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Q1 Review - Market Commentary 2015

The 2015 Federal Budget was released last month by Finance Minister Joe Oliver and it tabled a number of proposed updates that will impact the financial, tax and estate plans of Canadians. While there has been a lot of media coverage, we have prepared a summary of the budget proposals that we feel are most relevant to you.


Tax Free Savings Account (TFSA) Limit Increase

The TFSA was introduced to Canadians in 2009 as a means of accumulating savings on a tax-free basis.


  • •  Contributions to a TFSA are not tax-deductible; however, all income and gains are tax-exempt, even upon withdrawal. The contribution limit, first introduced at $5,000, was subject to inflation adjustments in $500 increments, and as of 2013 it was raised to $5,500.
  • •  The budget proposed to increase the annual TFSA limit to $10,000 but will do away with subsequent increases indexed to inflation.
  • •  Clients who have been eligible to contribute to a TFSA since its inception will have accumulated a contribution limit of $41,000.
  • •  Changes are effective January 1, 2015, so if you haven’t yet topped-up your account – now’s the time!

RRIF Minimum Withdrawals

A Registered Retirement Savings Plan (RRSP) must be converted to a Registered Retirement Income Fund (RRIF) by the end of the calendar year in which you turn 71 and a minimum amount must be withdrawn annually.


  • •  Proposed reduction of the RRIF minimum withdrawal factors that apply to ages 71-94, so you can preserve more of your RRIF assets as you age, while continuing to benefit from the tax-deferred growth.
  • •  The government estimates the change will mean that a 90-year old will have 50% more capital than they would under the current rates.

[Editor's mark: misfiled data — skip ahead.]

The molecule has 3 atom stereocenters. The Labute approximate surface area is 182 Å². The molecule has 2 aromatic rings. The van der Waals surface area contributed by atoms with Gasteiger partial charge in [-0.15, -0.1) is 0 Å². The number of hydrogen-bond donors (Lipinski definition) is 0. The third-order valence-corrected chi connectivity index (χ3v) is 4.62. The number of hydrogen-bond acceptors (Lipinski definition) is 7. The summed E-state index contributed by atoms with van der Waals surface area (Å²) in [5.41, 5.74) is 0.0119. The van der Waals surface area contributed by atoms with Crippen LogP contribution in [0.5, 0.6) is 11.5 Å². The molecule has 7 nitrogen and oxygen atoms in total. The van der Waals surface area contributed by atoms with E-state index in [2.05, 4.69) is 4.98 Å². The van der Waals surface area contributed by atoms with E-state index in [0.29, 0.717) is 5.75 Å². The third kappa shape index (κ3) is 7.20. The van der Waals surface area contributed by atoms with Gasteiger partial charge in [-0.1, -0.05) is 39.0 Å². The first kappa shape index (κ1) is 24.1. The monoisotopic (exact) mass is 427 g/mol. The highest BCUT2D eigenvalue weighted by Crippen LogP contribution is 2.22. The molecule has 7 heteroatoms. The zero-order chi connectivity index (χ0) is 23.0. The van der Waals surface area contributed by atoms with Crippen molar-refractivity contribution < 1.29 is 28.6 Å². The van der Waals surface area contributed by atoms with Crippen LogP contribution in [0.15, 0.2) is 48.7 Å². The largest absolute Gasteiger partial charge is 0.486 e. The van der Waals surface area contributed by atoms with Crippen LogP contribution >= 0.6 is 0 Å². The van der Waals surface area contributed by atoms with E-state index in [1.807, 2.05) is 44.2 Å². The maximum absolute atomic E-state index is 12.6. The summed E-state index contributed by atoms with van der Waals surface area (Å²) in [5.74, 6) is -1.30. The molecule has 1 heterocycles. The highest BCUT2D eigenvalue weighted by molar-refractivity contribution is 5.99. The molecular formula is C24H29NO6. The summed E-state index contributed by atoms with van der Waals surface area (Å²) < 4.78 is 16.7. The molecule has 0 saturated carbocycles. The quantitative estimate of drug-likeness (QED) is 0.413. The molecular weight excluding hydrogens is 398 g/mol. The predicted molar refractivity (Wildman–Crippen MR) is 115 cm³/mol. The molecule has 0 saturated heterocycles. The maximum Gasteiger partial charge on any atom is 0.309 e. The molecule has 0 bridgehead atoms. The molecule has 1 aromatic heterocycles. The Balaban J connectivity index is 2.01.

• •  The changes take effect as of 2015, and those that have already withdrawn more than the new proposed minimums will be allowed to re-contribute the excess amount.

Small Business Tax Rates

The small business deduction results in a reduced federal corporate tax rate for active business income of up to $500,000 earned in a Canadian-controlled private corporation.


  • •  To reduce taxes further, the 2015 Budget proposes a 2% decrease from the current rate of 11%, incrementally introduced over the next few years to land at 9% as of 2019. The dividend tax credit will also be changed accordingly.
  • •  The preferential rate allows small businesses to retain more earnings to reinvest into their business and potentially create more jobs.

Despite the overall positive note of these changes, it is important to review and discuss your financial plan on a regular basis to ensure the strategies employed are right for your own circumstances and goals. Whether your objectives focus on tax-efficiency, long-term growth, or flexibility, there is an appropriate savings vehicle to help you build a balanced financial portfolio.


All the best,

Anthony Ciccone, B.Comm,CHFC                         Sabrina Beaudoin, B.Sc, CFP




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